View From Wat Arun

Bangkok for Travelers – More Ideas

1. Visit Damnoen Saduak Floating Market

The floating market is just outside Bangkok. While it exists mostly for the benefit of tourists, I still love to give it a visit. The tours that run here last about half a day and leave early in the morning. It’s not the best place to shop, but is worth trying the food (and of course taking photos). Open 7 am – 12  pm daily.

2. Go Temple Hopping

Bangkok is full of Thai history and plenty of temples to match. There are about ten main temples in the city, all with different buildings and architectural layouts. If this is your first time, I recommend taking guided tours that will take you to see all the temples in one day.

If you don’t have that much time, other than the Grand Palace and Wat Po, be sure to check out Wat Arun, The Temple of the Dawn. Just make sure you are dressed appropriately and modestly (shirt and closed-toe shoes).

3. Walk Around Khao San Street

Khao San Road is a notorious tourist street in Bangkok. All roads lead to and from here. However, it’s more than just a transit hub for travelers, offering fun nightlife, delicious food, plenty of shopping stalls, tons of people, and bustling activities during the day and night. 

Khao San Street

4. Visit the Temple of the Golden Mount 

Just a short distance from Khao San Road is the Temple of the Golden Mount (Wat Saket).  Featuring an enormous chedi, a mound-like structure containing Buddhist relics, this is one of my favorite temples in the city. Not only are there amazing structures, but also wonderful views of Bangkok from above. At the base of the mountain is a cemetery for victims of the plague from the 18th century. The entrance to the temple itself is free.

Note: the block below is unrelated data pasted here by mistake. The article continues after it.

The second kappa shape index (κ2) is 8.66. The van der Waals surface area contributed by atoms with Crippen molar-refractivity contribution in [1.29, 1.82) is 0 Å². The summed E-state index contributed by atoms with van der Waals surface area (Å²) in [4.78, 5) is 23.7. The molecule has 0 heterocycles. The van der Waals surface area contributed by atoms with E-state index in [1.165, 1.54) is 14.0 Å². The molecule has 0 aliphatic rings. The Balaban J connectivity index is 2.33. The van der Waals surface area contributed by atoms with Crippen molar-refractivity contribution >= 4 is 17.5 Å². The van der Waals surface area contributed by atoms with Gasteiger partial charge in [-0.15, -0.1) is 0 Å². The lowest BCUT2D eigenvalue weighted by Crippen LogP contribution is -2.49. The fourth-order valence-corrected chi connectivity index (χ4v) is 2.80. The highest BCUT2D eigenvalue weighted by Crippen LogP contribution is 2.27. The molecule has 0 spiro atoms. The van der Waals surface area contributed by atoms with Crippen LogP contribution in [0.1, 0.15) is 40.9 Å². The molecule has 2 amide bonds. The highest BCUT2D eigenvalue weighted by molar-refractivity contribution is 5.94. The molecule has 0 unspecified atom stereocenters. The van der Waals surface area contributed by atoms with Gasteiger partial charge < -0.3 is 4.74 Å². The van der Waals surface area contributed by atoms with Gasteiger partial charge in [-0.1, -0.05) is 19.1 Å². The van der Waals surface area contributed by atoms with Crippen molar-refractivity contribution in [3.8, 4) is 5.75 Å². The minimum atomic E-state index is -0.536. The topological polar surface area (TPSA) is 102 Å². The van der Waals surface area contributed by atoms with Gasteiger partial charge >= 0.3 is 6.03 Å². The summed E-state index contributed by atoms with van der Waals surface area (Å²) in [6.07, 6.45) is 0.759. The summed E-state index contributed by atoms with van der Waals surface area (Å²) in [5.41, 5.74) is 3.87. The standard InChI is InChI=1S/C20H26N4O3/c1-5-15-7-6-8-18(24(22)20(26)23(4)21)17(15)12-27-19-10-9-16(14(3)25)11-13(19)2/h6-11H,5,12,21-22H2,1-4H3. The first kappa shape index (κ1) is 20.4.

5. Take a Day trip to Ayutthaya

Close to Bangkok is the old capital of the Kingdom of Siam. This historic city, now a UNESCO World Heritage Site, has a summer palace and plenty of breathtaking temples. Since it is so close to Bangkok, it is a very popular destination for day trips. A lot of tour companies offer tours, but honestly, it’s so easy to get there, that I recommend doing it solo. Train tickets cost 130 baht round-trip.

6. Enjoy Bangkok’s Famous Nightlife

Looking for nightlife? In Bangkok, you will not be lacking. Khao San Street and Silom are two of the most vibrant nightlife areas in the city. As for specific recommendations, one of my favorite bars is Brick Bar, a huge space with live reggae music. I also love Smalls, a cool cocktail bar, and Whisgars, a whiskey bar.

7. Eat in Chinatown

First, walk among the vibrant lilies, birds of paradise, and orchids at Klong Thalad Park, the flower market at the northern end of Chinatown. From there, grab a few bites at one of the many delicious food stalls there. Street food in Bangkok is very cheap and I recommend not to be afraid and try as much as possible!

8. Watch a Puppet Show